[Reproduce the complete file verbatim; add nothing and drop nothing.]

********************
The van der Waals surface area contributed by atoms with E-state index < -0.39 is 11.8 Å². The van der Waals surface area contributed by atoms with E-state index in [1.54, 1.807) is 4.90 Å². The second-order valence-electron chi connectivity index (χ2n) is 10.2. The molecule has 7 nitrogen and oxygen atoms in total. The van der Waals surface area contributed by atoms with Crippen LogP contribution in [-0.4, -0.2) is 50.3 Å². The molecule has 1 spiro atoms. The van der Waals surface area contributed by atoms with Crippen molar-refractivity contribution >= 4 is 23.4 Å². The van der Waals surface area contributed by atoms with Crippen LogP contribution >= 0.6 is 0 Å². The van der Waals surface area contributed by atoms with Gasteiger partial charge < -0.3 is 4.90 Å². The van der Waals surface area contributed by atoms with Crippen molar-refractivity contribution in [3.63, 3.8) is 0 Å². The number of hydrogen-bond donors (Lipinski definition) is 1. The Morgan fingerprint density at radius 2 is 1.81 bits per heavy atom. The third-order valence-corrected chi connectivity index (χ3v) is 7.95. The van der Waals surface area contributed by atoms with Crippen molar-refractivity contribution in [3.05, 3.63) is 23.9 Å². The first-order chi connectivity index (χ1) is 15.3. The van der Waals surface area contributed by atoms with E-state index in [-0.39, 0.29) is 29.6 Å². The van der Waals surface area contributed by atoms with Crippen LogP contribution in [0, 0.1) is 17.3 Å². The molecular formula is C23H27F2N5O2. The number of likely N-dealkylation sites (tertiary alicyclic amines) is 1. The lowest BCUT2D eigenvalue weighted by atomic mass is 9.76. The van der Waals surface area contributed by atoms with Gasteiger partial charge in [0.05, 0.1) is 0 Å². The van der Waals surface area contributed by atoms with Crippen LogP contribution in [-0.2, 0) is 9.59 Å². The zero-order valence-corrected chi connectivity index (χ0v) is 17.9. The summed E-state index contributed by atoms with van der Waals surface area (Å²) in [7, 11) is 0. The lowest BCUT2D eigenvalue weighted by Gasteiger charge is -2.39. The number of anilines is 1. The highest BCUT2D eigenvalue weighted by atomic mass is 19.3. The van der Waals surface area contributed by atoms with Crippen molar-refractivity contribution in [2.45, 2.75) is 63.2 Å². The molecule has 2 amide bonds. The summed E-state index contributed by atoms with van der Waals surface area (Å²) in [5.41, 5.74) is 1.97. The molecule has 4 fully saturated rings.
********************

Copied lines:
The van der Waals surface area contributed by atoms with E-state index < -0.39 is 11.8 Å². The van der Waals surface area contributed by atoms with E-state index in [1.54, 1.807) is 4.90 Å². The second-order valence-electron chi connectivity index (χ2n) is 10.2. The molecule has 7 nitrogen and oxygen atoms in total. The van der Waals surface area contributed by atoms with Crippen LogP contribution in [-0.4, -0.2) is 50.3 Å². The molecule has 1 spiro atoms. The van der Waals surface area contributed by atoms with Crippen molar-refractivity contribution >= 4 is 23.4 Å². The van der Waals surface area contributed by atoms with Crippen LogP contribution >= 0.6 is 0 Å². The van der Waals surface area contributed by atoms with Gasteiger partial charge < -0.3 is 4.90 Å². The van der Waals surface area contributed by atoms with Crippen molar-refractivity contribution in [3.63, 3.8) is 0 Å². The number of hydrogen-bond donors (Lipinski definition) is 1. The Morgan fingerprint density at radius 2 is 1.81 bits per heavy atom. The third-order valence-corrected chi connectivity index (χ3v) is 7.95. The van der Waals surface area contributed by atoms with Crippen molar-refractivity contribution in [3.05, 3.63) is 23.9 Å². The first-order chi connectivity index (χ1) is 15.3. The van der Waals surface area contributed by atoms with E-state index in [-0.39, 0.29) is 29.6 Å². The van der Waals surface area contributed by atoms with Crippen LogP contribution in [0, 0.1) is 17.3 Å². The molecular formula is C23H27F2N5O2. The number of likely N-dealkylation sites (tertiary alicyclic amines) is 1. The lowest BCUT2D eigenvalue weighted by atomic mass is 9.76. The van der Waals surface area contributed by atoms with Gasteiger partial charge in [0.05, 0.1) is 0 Å². The van der Waals surface area contributed by atoms with Crippen LogP contribution in [-0.2, 0) is 9.59 Å². The zero-order valence-corrected chi connectivity index (χ0v) is 17.9. The summed E-state index contributed by atoms with van der Waals surface area (Å²) in [7, 11) is 0. The lowest BCUT2D eigenvalue weighted by Gasteiger charge is -2.39. The number of anilines is 1. The highest BCUT2D eigenvalue weighted by atomic mass is 19.3. The van der Waals surface area contributed by atoms with Crippen molar-refractivity contribution in [2.45, 2.75) is 63.2 Å². The molecule has 2 amide bonds. The summed E-state index contributed by atoms with van der Waals surface area (Å²) in [5.41, 5.74) is 1.97. The molecule has 4 fully saturated rings.